Do I Really Need Detox?
Many addicts and alcoholics will avoid attending a medically monitored detoxification facility upon initially deciding to ‘sober up’, believing that because their drug use was relatively short-lived or because they may not be at high risk of potentially fatal symptoms of withdrawal, they will be fine detoxing on their own on a couch somewhere. The truth of the matter is that physical medical clearance is only a portion of the purpose of medical detox. The vast majority of addicts and alcoholics will experience intense and overwhelming psychological cravings during the very initial stages of sobriety. These cravings, more often than not, will lead addicts and alcoholics back to using before the withdrawal process is complete. For this reason, (amongst many others), it is crucial that men and women who are attempting to get clean and maintain sobriety for any extended period of time seek medical detox as a crucial first step on the road to recovery.
Do You Need Medical Detox?
If you are unsure as to whether or not medical detox is necessary, you can undergo an evaluation that will help to determine what steps should be taken to better ensure your physical and mental wellbeing. Factors that may indicate it is a wise idea can be medical, psychological, or social – it is important to take a careful look at all potential components before ruling detox out. The indications, in greater detail, are as follows:
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In most cases, the need for medical detoxing can be easily determined by several telltale physical symptoms of withdrawal. If an individual is experiencing severe abdominal pain, high fever, or major changes in heart rate or blood pressure, medical detox is certainly a wise course of action to take. Major sleep disturbances such as insomnia, any auditory, visual, or tactile hallucinations, and seizures of any kind are also good indications that detox is in order.
- Psychological/Mental Health.
If an individual is experiencing significant suicidal ideations, he or she may be in need of medical detox or a brief stay at a psychiatric hospital. Additionally, if an individual has been known to struggle with anger issues or severe aggression, medical detox may be worth considering. Many medical detox facilities offer clients thorough psychiatric evaluations. If the symptoms of an underlying psychological disorder continuously lead an individual back to drinking or using, a professional psychiatric evaluation could mean the difference between life and death.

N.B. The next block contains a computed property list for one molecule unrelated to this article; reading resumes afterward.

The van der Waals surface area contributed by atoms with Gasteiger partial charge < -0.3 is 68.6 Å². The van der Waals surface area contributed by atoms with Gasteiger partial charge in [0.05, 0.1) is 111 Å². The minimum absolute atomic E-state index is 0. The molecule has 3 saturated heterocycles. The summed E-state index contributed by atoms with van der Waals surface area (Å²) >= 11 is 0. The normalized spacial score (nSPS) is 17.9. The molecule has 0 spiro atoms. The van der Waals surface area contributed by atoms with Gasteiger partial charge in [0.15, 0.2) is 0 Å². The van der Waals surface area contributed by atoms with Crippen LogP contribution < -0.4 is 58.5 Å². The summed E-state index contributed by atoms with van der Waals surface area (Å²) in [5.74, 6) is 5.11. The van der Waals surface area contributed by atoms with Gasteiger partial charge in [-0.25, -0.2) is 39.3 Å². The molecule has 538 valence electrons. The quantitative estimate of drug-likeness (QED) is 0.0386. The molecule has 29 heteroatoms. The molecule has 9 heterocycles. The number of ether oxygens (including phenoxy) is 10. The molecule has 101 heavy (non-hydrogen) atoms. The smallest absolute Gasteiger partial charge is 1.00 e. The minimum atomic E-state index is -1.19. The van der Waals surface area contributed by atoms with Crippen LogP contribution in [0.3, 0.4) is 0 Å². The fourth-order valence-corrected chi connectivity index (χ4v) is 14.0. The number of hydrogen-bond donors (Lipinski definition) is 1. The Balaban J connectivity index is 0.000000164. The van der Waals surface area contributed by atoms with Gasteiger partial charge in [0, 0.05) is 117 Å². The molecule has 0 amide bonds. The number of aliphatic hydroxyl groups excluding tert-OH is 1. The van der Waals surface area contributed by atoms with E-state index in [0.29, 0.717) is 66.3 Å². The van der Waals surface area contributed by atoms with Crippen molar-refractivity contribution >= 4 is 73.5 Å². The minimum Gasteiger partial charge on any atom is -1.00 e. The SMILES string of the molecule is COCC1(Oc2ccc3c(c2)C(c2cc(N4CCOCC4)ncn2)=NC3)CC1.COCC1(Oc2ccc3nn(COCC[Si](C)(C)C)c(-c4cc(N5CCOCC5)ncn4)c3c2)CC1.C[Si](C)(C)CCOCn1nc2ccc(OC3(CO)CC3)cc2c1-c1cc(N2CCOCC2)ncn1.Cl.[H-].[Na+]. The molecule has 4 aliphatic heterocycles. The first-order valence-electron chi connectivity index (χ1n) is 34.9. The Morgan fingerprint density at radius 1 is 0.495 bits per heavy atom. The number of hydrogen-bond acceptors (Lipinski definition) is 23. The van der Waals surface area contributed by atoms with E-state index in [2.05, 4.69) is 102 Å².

If a drug addict or alcoholic has become homeless because of the severity of his or her dependency issue, detoxing alone on the streets is an idea that pales in comparison to withdrawing in a clean and comfortable facility – for obvious reasons. Victims of domestic abuse may also benefit from removing themselves from their previous environment. This goes for men and women who live amongst other addicts and alcoholics as well – such as adolescents with addicted parents.
Detox Is Not, In Itself, Treatment for Addiction
If you do decide to attend a medically monitored detox facility, make sure that you keep in mind that detox is not a viable form of stand-alone treatment, and is only the very first step in the overall recovery process. One of the main purposes of detox (aside from physical stabilization) is assessment – clients will be thoroughly evaluated by a team of medical professionals and addiction specialists, who will then collaborate to determine an appropriate course of action. Most clients will be transitioned directly to an inpatient treatment facility, where they will undergo several months of intensive therapeutic care, designed to uncover all underlying causes of addiction and provide a thorough and lasting healing. If you or someone you love has decided that the vicious cycle of drug addiction or alcoholism has gone on long enough, please call for a comprehensive list of detox clinic options near you.